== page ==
Process Hazards Analysis (PHA) studies (including HAZOP, What-if?, HAZID, and more) are easily subjective. This leads to multiple inconsistencies that have major safety and cost implications.
Previously on the blog, we explored how important it is to ensure complete risk discovery for safer, smarter operations, but also equally important is having consistency in the analysis of consequence severities and likelihoods.
In the field of psychology, it is commonly believed that risk is extremely difficult for people determine. Whether considering a benign, everyday risk like driving a car or evaluating a major accident hazard in a processing facility, risk assessment is a constant struggle, creates frequent challenges and can be a point of contention.
The High Cost of Inconsistent Assessments
What happens when facility A comes up with a fatality severity consequence ranking for a certain scenario and sister facilities B, C, D & E all have low severity rankings? Who got it right? Did they all get it right? Are they different enough that it makes sense there would be a higher severity for the one plant? These inconsistencies can drive significant costs, introduce risks and need to be understood.
In this short case study we examine a single scenario analyzed incorrectly, which can easily then drive recommendations resulting in hundreds of thousands of dollars misspent.
The analysis of threats is based on the experience of the team in the room and guidance from the facilitator and industry standards but somehow inconsistencies happen all the time.
Even in the case of a risk assessment for a small, Management Of Change (MOC) project where the MOC has a conflicting severity with the baseline PHA for the exact same facility! In most cases field engineering teams do not refer back to the most recent facility PHA when completing an MOC risk assessment, they start with a blank slate and a small team or even a single person who is expected to adequately assess the risk of the change. It is important to remember that everyone who participates in PHAs does the best they can to do a complete and comprehensive analysis however they are limited and biased based on their experience.
“That will never happen here”.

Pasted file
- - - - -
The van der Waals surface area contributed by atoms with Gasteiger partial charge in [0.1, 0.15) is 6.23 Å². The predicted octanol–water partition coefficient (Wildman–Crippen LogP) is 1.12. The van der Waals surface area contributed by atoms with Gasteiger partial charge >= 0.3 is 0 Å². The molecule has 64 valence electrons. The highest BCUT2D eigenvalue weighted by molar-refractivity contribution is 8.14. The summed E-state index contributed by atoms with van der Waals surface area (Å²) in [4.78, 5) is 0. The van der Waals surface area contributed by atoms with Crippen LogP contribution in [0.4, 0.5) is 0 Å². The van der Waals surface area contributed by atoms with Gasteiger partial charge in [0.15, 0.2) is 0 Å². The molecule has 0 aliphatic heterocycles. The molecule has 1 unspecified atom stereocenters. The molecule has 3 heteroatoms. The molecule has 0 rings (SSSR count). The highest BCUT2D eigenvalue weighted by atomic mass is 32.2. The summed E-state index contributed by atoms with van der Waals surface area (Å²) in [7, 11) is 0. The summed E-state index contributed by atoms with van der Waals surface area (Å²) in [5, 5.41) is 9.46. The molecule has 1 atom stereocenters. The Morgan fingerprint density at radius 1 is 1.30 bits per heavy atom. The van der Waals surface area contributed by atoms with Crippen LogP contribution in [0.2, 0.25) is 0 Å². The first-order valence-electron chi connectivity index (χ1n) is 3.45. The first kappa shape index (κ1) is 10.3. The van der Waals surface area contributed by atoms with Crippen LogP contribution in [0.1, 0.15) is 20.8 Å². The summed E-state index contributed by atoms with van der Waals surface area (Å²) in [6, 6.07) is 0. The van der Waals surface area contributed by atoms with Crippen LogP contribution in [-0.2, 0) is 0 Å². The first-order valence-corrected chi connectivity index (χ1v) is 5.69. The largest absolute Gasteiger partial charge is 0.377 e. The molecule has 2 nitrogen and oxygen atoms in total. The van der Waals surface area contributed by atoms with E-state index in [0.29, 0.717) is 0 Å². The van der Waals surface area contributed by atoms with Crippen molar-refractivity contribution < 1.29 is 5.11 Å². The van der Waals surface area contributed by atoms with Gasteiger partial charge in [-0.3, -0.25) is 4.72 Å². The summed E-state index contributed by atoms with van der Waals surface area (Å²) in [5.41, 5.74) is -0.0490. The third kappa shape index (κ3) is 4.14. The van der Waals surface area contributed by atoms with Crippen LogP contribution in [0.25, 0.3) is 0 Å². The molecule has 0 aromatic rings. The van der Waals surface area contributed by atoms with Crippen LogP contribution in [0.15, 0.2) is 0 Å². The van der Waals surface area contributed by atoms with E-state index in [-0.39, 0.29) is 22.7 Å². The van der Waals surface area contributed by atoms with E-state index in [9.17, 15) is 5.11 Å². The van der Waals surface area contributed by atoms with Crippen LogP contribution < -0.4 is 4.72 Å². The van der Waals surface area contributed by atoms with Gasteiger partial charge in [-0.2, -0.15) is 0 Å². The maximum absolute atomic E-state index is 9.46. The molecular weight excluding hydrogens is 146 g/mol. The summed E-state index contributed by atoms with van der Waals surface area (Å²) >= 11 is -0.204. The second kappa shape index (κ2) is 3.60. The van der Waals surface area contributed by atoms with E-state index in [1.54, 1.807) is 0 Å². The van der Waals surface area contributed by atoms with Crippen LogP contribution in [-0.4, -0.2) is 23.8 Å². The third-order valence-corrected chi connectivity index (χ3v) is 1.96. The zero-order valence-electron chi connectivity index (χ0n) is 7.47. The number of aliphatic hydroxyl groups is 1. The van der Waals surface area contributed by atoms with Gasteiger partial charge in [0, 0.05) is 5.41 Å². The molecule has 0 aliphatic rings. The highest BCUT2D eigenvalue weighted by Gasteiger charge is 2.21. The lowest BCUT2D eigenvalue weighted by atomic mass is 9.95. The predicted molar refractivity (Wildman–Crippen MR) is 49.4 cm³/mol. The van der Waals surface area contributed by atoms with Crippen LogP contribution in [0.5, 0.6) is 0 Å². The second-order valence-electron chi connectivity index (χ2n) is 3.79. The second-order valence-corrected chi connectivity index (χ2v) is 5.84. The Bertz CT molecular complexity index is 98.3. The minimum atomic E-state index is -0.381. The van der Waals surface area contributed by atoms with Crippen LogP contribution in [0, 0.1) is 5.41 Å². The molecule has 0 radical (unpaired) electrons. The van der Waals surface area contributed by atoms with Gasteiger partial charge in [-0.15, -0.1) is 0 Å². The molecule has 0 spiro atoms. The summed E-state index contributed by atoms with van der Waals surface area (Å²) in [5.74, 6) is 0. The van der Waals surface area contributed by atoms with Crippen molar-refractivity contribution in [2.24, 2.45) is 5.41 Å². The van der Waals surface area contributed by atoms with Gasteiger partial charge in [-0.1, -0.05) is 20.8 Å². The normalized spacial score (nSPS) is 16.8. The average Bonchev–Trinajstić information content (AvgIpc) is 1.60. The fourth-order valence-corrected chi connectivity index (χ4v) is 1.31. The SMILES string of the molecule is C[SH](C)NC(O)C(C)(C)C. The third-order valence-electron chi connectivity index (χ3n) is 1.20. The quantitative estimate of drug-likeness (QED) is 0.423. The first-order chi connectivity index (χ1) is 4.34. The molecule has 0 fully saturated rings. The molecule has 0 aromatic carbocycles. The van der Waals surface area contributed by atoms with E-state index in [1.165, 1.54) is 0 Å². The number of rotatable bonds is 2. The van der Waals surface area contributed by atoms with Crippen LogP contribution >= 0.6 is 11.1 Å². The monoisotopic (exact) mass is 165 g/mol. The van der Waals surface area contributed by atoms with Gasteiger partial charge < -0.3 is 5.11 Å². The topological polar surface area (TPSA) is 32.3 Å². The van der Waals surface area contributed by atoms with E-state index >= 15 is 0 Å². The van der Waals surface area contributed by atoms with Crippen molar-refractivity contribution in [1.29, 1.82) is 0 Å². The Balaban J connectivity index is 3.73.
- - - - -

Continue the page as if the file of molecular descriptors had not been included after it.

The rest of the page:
A common bias that comes into PHA is Experience Bias. Experience Bias means that, based on the observations and experience of the team, if an incident has never manifested at a given site, they may discount the scenario likelihood and not consider it credible. It may just be that it hasn’t happened in the timeline and experience of the group in the study, but it is a real, credible threat.
Another very challenging bias to overcome is Availability/Recency Bias where, based on recent events, the atmosphere among a group influences their decision making. For example, if an incident has occurred recently that resulted in serious injury or loss of life, it is to be expected that consequence severities will likely be overestimated. Conversely, if an award has just been made for a positive Lost Time Injury Frequency Rate and safety performance has been positive, consequence severities can be underestimated.
With experienced operations personnel and engineers nearing retirement, as well as general staff turnover which naturally happens, it becomes increasingly difficult to assemble experienced PHA teams. One solution some companies use to mitigate this challenge is to generate lists of pre-defined scenarios with corresponding risk rankings. This is intended to help support PHA study groups however, based on the experience of Risk Alive® data engineers, those lists can often be disregarded or don’t capture the full picture of all credible scenarios.
CASE STUDY – AMINE RECOVERY UNITS
A major operating company with a diverse set of assets including upstream production (onshore and offshore), as well as a number of refining and upgrading facilities was faced with these challenges we’ve outlined so far: bias-skewed analysis, missed recommendations, cost implications and safety risks.
Reviewing PHAs from across the company for inconsistencies was a major challenge – by their own estimate, they typically generate 15,000 pages of PHA worksheets every year across their enterprise! By the time they would have finished reviewing just one year’s PHA data, they would be several years behind. It seemed an impossible situation.